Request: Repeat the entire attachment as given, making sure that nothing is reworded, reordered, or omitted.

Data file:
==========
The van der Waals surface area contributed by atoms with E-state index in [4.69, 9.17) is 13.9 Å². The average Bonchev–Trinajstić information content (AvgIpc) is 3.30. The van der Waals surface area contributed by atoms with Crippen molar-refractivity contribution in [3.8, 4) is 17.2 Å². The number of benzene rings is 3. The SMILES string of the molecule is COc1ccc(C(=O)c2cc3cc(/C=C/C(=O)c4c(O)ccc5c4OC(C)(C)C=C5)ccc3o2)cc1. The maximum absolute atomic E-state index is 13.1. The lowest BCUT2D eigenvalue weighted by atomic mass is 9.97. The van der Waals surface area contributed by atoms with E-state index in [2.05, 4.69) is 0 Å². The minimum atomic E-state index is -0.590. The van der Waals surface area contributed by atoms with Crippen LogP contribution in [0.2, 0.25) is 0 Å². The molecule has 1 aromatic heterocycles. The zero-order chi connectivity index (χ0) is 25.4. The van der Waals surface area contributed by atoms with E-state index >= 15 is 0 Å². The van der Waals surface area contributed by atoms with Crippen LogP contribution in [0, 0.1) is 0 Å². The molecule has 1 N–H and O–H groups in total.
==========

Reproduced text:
The van der Waals surface area contributed by atoms with E-state index in [4.69, 9.17) is 13.9 Å². The average Bonchev–Trinajstić information content (AvgIpc) is 3.30. The van der Waals surface area contributed by atoms with Crippen molar-refractivity contribution in [3.8, 4) is 17.2 Å². The number of benzene rings is 3. The SMILES string of the molecule is COc1ccc(C(=O)c2cc3cc(/C=C/C(=O)c4c(O)ccc5c4OC(C)(C)C=C5)ccc3o2)cc1. The maximum absolute atomic E-state index is 13.1. The lowest BCUT2D eigenvalue weighted by atomic mass is 9.97. The van der Waals surface area contributed by atoms with E-state index in [2.05, 4.69) is 0 Å². The minimum atomic E-state index is -0.590. The van der Waals surface area contributed by atoms with Crippen LogP contribution in [0.2, 0.25) is 0 Å². The molecule has 1 aromatic heterocycles. The zero-order chi connectivity index (χ0) is 25.4. The van der Waals surface area contributed by atoms with E-state index >= 15 is 0 Å². The van der Waals surface area contributed by atoms with Crippen LogP contribution in [0, 0.1) is 0 Å². The molecule has 1 N–H and O–H groups in total.